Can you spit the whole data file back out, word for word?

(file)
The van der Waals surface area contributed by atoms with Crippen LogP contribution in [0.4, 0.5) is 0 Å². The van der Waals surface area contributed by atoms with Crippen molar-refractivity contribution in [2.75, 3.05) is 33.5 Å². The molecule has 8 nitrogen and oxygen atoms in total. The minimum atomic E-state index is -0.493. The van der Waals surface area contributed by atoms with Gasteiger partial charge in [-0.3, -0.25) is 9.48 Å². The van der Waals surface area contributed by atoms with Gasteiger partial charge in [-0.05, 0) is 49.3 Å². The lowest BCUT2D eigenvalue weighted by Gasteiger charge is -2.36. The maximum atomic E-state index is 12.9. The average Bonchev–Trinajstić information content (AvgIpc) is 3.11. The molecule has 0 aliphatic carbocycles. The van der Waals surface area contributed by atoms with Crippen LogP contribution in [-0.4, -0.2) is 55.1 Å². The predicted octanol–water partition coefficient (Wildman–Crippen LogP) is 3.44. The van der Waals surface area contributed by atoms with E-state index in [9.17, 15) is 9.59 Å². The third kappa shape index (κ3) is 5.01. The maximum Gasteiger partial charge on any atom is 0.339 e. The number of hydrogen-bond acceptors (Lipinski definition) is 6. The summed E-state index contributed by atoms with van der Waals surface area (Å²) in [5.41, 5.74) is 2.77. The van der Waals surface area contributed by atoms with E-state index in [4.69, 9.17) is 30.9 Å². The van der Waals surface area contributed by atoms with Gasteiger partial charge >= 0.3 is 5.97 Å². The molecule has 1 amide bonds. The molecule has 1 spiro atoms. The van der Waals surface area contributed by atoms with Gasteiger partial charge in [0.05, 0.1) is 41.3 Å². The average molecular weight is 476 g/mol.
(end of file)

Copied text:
The van der Waals surface area contributed by atoms with Crippen LogP contribution in [0.4, 0.5) is 0 Å². The van der Waals surface area contributed by atoms with Crippen molar-refractivity contribution in [2.75, 3.05) is 33.5 Å². The molecule has 8 nitrogen and oxygen atoms in total. The minimum atomic E-state index is -0.493. The van der Waals surface area contributed by atoms with Gasteiger partial charge in [-0.3, -0.25) is 9.48 Å². The van der Waals surface area contributed by atoms with Gasteiger partial charge in [-0.05, 0) is 49.3 Å². The lowest BCUT2D eigenvalue weighted by Gasteiger charge is -2.36. The maximum atomic E-state index is 12.9. The average Bonchev–Trinajstić information content (AvgIpc) is 3.11. The molecule has 0 aliphatic carbocycles. The van der Waals surface area contributed by atoms with Crippen LogP contribution in [-0.4, -0.2) is 55.1 Å². The predicted octanol–water partition coefficient (Wildman–Crippen LogP) is 3.44. The van der Waals surface area contributed by atoms with E-state index in [9.17, 15) is 9.59 Å². The third kappa shape index (κ3) is 5.01. The maximum Gasteiger partial charge on any atom is 0.339 e. The number of hydrogen-bond acceptors (Lipinski definition) is 6. The summed E-state index contributed by atoms with van der Waals surface area (Å²) in [5.41, 5.74) is 2.77. The van der Waals surface area contributed by atoms with E-state index in [4.69, 9.17) is 30.9 Å². The van der Waals surface area contributed by atoms with Gasteiger partial charge >= 0.3 is 5.97 Å². The molecule has 1 amide bonds. The molecule has 1 spiro atoms. The van der Waals surface area contributed by atoms with Gasteiger partial charge in [0.05, 0.1) is 41.3 Å². The average molecular weight is 476 g/mol.